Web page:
• Key Findings: The court can use loan applications that were signed under penalty of perjury to find income information rather than tax returns.
  • Carlton: IN RE MARRIAGE Of Carlton:
    • In this case, the couple had gotten divorced and had 2 children during the marriage. The mother initially had custody of the children and the husband was ordered to pay support. The husband ended up getting remarried and had entered a premarital agreement with his new spouse. The new spouse wanted a premarital agreement because she had separate property and funds that she wanted to maintain. The new spouse paid all of her own expenses and filed her taxes separately. The husband wanted to change his custody and ended up getting custody of his minor son. However, after receiving custody, his support orders increased. The court claimed that even though he was filing married but separately, he was capable of filing married and jointly. Furthermore, the new spouse had claimed her mortgage interest deduction on her taxes from the property that she owned separately and paid for with her own funds. However, the court attributed this deduction to the husband even though he was not the owner nor filing jointly with his new spouse. The court ended up vacating the support order and was going to re-determine the support obligations using the husband’s actual tax filing status excluding the mortgage interest deduction that the new spouse was entitled to.
    • Key Findings: Overall, in this case, the court can include a mortgage deduction in fixing child support guideline, unless it was deducted on the new spouse’s separate return.
  • Castle, County of Kern v.
    • In this case, the County went after the father of a daughter for child support. They ended up doing a DNA test and tested the paternity of Castle and found him to be the father of the daughter. Castle had 0 visitation or custody of the daughter. The court initially ordered a child support order; however, they changed the order and Castle was ordered to pay a little more than the previous order. The problem is, Castle’s mother passed away and he had inherited some money and property. The county claimed that the court didn’t properly take into consideration the inheritance when calculating the new child support order. Castle received a lump sum of $240,000 and the properties. Castle claimed that the money was spent shortly after used to pay back taxes and debts. This lump sum of money was never considered when calculating child support. The court ended up reversing the initial decision and gave directions that the trial court consider the appropriate factors including inheritance when calculating child support. Furthermore, the child should have the same standard of living based on the capabilities of the parents.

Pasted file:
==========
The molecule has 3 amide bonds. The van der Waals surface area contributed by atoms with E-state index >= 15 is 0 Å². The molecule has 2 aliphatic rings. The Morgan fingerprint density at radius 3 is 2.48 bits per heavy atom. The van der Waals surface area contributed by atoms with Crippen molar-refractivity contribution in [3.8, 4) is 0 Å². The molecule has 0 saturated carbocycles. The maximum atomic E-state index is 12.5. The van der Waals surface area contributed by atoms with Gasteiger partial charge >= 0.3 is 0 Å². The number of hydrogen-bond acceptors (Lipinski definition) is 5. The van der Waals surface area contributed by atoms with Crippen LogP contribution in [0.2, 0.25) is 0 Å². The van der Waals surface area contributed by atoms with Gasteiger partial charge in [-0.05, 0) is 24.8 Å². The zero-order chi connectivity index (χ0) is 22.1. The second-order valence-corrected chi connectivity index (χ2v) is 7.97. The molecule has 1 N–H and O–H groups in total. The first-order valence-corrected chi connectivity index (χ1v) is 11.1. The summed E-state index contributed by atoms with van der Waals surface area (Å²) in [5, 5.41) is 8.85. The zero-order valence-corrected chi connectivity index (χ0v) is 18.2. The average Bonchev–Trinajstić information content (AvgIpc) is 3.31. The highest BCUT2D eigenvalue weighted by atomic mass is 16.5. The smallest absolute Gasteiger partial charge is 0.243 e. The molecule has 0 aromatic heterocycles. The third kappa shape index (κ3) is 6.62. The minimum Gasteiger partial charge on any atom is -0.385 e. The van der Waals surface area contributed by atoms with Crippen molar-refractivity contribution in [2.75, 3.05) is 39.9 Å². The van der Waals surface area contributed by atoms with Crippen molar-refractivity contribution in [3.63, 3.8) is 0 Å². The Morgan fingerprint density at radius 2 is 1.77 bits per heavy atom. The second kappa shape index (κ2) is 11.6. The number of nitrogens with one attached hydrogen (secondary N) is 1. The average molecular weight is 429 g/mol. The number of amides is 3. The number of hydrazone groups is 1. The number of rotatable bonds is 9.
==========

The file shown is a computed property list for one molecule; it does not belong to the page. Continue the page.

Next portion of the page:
• Key Findings: The court can impute earnings based on liquid capital asset.
  • Cauley: IN RE MARRIAGE Of Gerald and Eileen Cauley:
    • In this case, the husband filed for a dissolution of marriage in 2002. The couple had agreed on spousal support and that the order was not modifiable nor could it be terminated. However, the ex-wife had begun to harass the ex-husband. Gerald, the ex-husband, ended up getting a restraining order in which the ex-wife, Eileen, repeatedly violated. Eileen ended up getting arrested and charged with an aggravated stalking. She was placed on 5 years of probation and another restraining order was set in place. Eileen violated probation and the restraining order. Eileen had gone to Gerald’s residence and damaged his property while also assaulting him. The court ended up granting Gerald’s request to terminate spousal support.
    • Key Findings: The court terminated spousal support based on the fact that wife had a series of domestic violence against the husband.
  • Chakko: IN RE MARRIAGE Of Jacob and Asha Chakko:
    • In this case, the husband, Jacob, claimed to make less money that the court had found him to make. The court ordered Jacob to comply with submitting tax returns and other forms regarding proof of income. However, Jacob did not comply and did not submit the required documents. Jacob was ordered to pay child support for his youngest daughter who was still a minor. The court ended up finding Jacob’s gross monthly income to be $40,000 based on a loan application that Jacob applied for. However, Jacob claimed that the loan application was filled out by his broker and that the signature on the application was not genuine. Consequently, the loan officer that was responsible for the financing testified that the information was accurate and that the loan application was legit. The court found that the $40,000 a month income was representative of Jacob’s income and made the child support order based off that.
    • Key Findings: The court can draw adverse inference from documents presented in order to set support.
  • Chapman: IN RE MARRIAGE Of Chapman:
    • This case starts off with the divorce of Myrtle and Jonathan. They had been married for 19 years and decided that things were not working out. However, before the divorce finalized, they decided to give things another chance. The couple ended up going through with the divorce to get rid of the “emotional garbage” but got remarried after. The second marriage only lasted around 3 months and they ended up getting divorced. The court did a spousal support order for around $600 a month. However, the court only looked at the second marriage when determining spousal support. Moreover, they appealed the order and the court reconsidered the initial decision for the support order. The court ordered that they would reconsider the amount and duration of the support order.